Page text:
An invitation to participation in rhizo15

Blog post writing in my house is a study in contrasts. I will pace around the house, pick up my guitar for ten minutes, read an article, and then write a 1000 word blog post in 20 minutes. After this, I am useless for about an hour (or longer, depending on who you ask). Bonnie (@bonstewart) will sit, still, in the corner of the couch for as many hours as we can scrape out of a life where a 6 and almost 9 year old flit in and out of the room. That flitting comes from their father. It’s how i work. Bonnie is a crafter. Every sentence, every turn of phrase is measured against her sensibility and her intellect. I write a blog post, read it over once and hit publish.

Bonnie sees all possibility, and narrows from there. I, for reasons that people may intuit, will tend to focus obsessively on one idea for short periods of time. Bonnie’s approach produces better writing, mine is faster :). That difference at the middle of my practice as a thinker has got me to thinking about all the potentially different approaches out there that people are going to have when they look at #rhizo15. What we’ve had going so far is going to suit some people’s approaches more than others.

The first 4 days of #rhizo15 have been pretty intense. We’ve had over 2500 tweets, lots of activity on the facebook page and a very interesting set of blog posts from around the world. There are new ideas, new people and, clearly, people who already know each other and are sharing ideas they’ve been working on for a while. I’ve been watching the tagboard, and been very much enjoying the bursts of creativity that I’m seeing everywhere… but i’ve been worrying about what people may think their participation SHOULD be.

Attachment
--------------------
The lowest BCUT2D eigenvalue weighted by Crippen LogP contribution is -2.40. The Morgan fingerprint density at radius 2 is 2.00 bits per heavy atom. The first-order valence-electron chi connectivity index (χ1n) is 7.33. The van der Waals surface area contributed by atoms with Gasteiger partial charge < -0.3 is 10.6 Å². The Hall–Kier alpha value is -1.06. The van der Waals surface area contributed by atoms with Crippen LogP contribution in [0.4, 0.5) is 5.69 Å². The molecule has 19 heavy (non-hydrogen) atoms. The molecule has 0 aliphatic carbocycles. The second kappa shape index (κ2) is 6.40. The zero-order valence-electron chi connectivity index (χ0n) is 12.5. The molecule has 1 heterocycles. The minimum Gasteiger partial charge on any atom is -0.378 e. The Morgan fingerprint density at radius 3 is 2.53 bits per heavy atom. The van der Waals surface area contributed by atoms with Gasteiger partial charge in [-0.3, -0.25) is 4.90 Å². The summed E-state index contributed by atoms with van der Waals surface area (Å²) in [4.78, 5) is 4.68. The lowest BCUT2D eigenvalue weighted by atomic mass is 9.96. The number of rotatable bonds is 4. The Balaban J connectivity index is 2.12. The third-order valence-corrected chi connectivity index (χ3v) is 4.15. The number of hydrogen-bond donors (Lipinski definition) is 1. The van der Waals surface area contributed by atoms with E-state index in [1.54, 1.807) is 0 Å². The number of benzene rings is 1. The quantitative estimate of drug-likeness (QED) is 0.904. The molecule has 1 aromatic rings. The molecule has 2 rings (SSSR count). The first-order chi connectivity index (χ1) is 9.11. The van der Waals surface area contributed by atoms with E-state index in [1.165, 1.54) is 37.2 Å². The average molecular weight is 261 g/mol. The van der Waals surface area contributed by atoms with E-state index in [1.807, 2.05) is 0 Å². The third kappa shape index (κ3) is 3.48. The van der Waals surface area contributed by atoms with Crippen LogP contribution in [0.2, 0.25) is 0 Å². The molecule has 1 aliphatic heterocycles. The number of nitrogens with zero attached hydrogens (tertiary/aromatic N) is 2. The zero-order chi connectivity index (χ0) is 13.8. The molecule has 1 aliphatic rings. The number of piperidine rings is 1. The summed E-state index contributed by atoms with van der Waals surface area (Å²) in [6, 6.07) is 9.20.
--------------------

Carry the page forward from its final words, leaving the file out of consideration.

there is no WAY to participate
I believe that people come to every situation with a map of where they’ve been and how they’ve known things. While it’s possible to graph a predetermined structure of knowledge onto that map, I tend to think of it as always alien. Like adding a prefab shed to the side of a house. There is a chance that the shed is the same style as the house, but it isn’t terribly likely. It will always be ‘shed’ and won’t be ‘house’. If we can build more organically to our knowledge map, if we approach these situations from where WE are, then there’s a better chance that the learning process is a growth process, a natural extension to what you’ve already known. Our warren just gets new rooms 🙂

The reason that participation instructions for rhizo are so vague is not that I don’t have feeling about it, it’s that I think deep learning has to be deeply personal. I’m hoping to allow folks a chance to participate in spaces that are comfortable for them. One of the central guiding principles in my design of this course is that I need to be constantly creating space. Space for different ideas, space for people to think new things. It is a course about me always saying less. This, hopefully, will give permission for everyone else to say more. The more you guys say about this topic, the more I learn. A side effect of this, I’m starting to think, is that it makes it harder to encourage new people to participate.

One potential approach
If you have been looking at rhizo so far and thinking that it doesn’t quite suit your way of working, I offer one potential approach for giving it a try.

  1. This is a list of week 1 blog posts
  2. Pick one that resonates.
  3. Leave a comment
  4. Approach mirror, give the person in the mirror a high five
  5. return contentedly to previous activity

Once you have made one comment, you’ll have contributed to the course. After that, how far you take it is up to you. If that’s what participation looks like for you, that’s all it ever needs to be.

If you’ve never blogged before, and think you might want to give it a try…

start a blog on wordpress.com

You may only post once in your life, or you may find that it becomes a place from which you communicate with others who are interested in what you are interested in.

Community Curriculum
At every moment of dissonance there is a chance to learn. I am always hoping that we will have participation from someone who does not think ‘they belong’. The more different kinds of input, the more perspectives that engage, the more fun this process is for everyone. If you have thoughts, convergent or divergent, find a way to share them. If you aren’t sure how, message me. Whatever your background or interest, consider this an invitation for you to participate in ways that work for you.